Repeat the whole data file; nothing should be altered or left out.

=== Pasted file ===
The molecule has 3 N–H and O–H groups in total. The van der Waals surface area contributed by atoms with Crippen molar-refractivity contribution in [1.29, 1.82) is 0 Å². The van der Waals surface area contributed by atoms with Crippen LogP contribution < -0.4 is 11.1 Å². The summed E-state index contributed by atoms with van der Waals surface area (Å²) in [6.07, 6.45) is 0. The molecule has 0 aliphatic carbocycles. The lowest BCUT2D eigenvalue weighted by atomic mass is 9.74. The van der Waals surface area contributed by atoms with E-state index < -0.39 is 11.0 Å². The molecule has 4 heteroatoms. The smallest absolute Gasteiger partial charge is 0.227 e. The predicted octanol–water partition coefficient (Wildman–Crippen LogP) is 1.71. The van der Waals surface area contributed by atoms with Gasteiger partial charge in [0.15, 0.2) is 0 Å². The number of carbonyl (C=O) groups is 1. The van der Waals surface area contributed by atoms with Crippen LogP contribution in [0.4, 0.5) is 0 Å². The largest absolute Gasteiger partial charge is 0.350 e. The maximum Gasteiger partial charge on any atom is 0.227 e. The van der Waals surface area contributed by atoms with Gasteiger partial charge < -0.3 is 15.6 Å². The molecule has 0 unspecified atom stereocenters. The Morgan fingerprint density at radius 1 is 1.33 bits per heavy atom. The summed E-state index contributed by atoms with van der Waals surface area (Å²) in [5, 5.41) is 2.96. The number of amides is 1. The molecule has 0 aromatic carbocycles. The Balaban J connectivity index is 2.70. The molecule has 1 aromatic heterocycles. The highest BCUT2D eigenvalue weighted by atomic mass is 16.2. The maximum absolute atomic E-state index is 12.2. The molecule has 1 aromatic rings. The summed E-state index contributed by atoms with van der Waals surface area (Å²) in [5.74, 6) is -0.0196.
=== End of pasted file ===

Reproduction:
The molecule has 3 N–H and O–H groups in total. The van der Waals surface area contributed by atoms with Crippen molar-refractivity contribution in [1.29, 1.82) is 0 Å². The van der Waals surface area contributed by atoms with Crippen LogP contribution < -0.4 is 11.1 Å². The summed E-state index contributed by atoms with van der Waals surface area (Å²) in [6.07, 6.45) is 0. The molecule has 0 aliphatic carbocycles. The lowest BCUT2D eigenvalue weighted by atomic mass is 9.74. The van der Waals surface area contributed by atoms with E-state index < -0.39 is 11.0 Å². The molecule has 4 heteroatoms. The smallest absolute Gasteiger partial charge is 0.227 e. The predicted octanol–water partition coefficient (Wildman–Crippen LogP) is 1.71. The van der Waals surface area contributed by atoms with Gasteiger partial charge in [0.15, 0.2) is 0 Å². The number of carbonyl (C=O) groups is 1. The van der Waals surface area contributed by atoms with Crippen LogP contribution in [0.4, 0.5) is 0 Å². The largest absolute Gasteiger partial charge is 0.350 e. The maximum Gasteiger partial charge on any atom is 0.227 e. The van der Waals surface area contributed by atoms with Gasteiger partial charge < -0.3 is 15.6 Å². The molecule has 0 unspecified atom stereocenters. The Morgan fingerprint density at radius 1 is 1.33 bits per heavy atom. The summed E-state index contributed by atoms with van der Waals surface area (Å²) in [5, 5.41) is 2.96. The number of amides is 1. The molecule has 0 aromatic carbocycles. The Balaban J connectivity index is 2.70. The molecule has 1 aromatic heterocycles. The highest BCUT2D eigenvalue weighted by atomic mass is 16.2. The maximum absolute atomic E-state index is 12.2. The molecule has 1 aromatic rings. The summed E-state index contributed by atoms with van der Waals surface area (Å²) in [5.74, 6) is -0.0196.